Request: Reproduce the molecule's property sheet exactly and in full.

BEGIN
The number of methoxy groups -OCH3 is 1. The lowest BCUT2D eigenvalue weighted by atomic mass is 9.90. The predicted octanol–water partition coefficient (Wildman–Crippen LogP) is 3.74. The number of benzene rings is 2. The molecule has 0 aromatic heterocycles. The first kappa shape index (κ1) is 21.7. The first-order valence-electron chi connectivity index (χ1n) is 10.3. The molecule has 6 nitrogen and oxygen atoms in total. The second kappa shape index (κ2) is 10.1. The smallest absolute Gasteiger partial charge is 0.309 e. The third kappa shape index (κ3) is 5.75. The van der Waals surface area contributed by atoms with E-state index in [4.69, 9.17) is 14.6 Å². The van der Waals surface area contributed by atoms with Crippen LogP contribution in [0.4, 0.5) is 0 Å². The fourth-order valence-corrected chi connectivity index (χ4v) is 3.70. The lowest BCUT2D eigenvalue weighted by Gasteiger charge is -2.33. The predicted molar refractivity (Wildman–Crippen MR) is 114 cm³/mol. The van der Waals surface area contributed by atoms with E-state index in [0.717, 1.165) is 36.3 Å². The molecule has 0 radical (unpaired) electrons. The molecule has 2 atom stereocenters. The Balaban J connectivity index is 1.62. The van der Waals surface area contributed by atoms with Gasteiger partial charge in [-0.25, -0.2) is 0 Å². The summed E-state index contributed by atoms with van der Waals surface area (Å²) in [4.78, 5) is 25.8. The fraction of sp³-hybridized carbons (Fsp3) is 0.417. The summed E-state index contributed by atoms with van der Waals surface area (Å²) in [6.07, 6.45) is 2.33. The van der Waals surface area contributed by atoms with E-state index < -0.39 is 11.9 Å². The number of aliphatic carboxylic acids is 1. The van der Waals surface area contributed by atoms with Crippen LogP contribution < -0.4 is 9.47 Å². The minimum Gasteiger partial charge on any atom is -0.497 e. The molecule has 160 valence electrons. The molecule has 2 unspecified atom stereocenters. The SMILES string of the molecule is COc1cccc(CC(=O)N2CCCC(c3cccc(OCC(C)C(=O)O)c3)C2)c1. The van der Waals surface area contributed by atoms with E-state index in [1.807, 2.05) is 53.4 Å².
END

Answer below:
The number of methoxy groups -OCH3 is 1. The lowest BCUT2D eigenvalue weighted by atomic mass is 9.90. The predicted octanol–water partition coefficient (Wildman–Crippen LogP) is 3.74. The number of benzene rings is 2. The molecule has 0 aromatic heterocycles. The first kappa shape index (κ1) is 21.7. The first-order valence-electron chi connectivity index (χ1n) is 10.3. The molecule has 6 nitrogen and oxygen atoms in total. The second kappa shape index (κ2) is 10.1. The smallest absolute Gasteiger partial charge is 0.309 e. The third kappa shape index (κ3) is 5.75. The van der Waals surface area contributed by atoms with E-state index in [4.69, 9.17) is 14.6 Å². The van der Waals surface area contributed by atoms with Crippen LogP contribution in [0.4, 0.5) is 0 Å². The fourth-order valence-corrected chi connectivity index (χ4v) is 3.70. The lowest BCUT2D eigenvalue weighted by Gasteiger charge is -2.33. The predicted molar refractivity (Wildman–Crippen MR) is 114 cm³/mol. The van der Waals surface area contributed by atoms with E-state index in [0.717, 1.165) is 36.3 Å². The molecule has 0 radical (unpaired) electrons. The molecule has 2 atom stereocenters. The Balaban J connectivity index is 1.62. The van der Waals surface area contributed by atoms with Gasteiger partial charge in [-0.25, -0.2) is 0 Å². The summed E-state index contributed by atoms with van der Waals surface area (Å²) in [4.78, 5) is 25.8. The fraction of sp³-hybridized carbons (Fsp3) is 0.417. The summed E-state index contributed by atoms with van der Waals surface area (Å²) in [6.07, 6.45) is 2.33. The van der Waals surface area contributed by atoms with E-state index < -0.39 is 11.9 Å². The number of aliphatic carboxylic acids is 1. The van der Waals surface area contributed by atoms with Crippen LogP contribution < -0.4 is 9.47 Å². The minimum Gasteiger partial charge on any atom is -0.497 e. The molecule has 160 valence electrons. The molecule has 2 unspecified atom stereocenters. The SMILES string of the molecule is COc1cccc(CC(=O)N2CCCC(c3cccc(OCC(C)C(=O)O)c3)C2)c1. The van der Waals surface area contributed by atoms with E-state index in [1.807, 2.05) is 53.4 Å².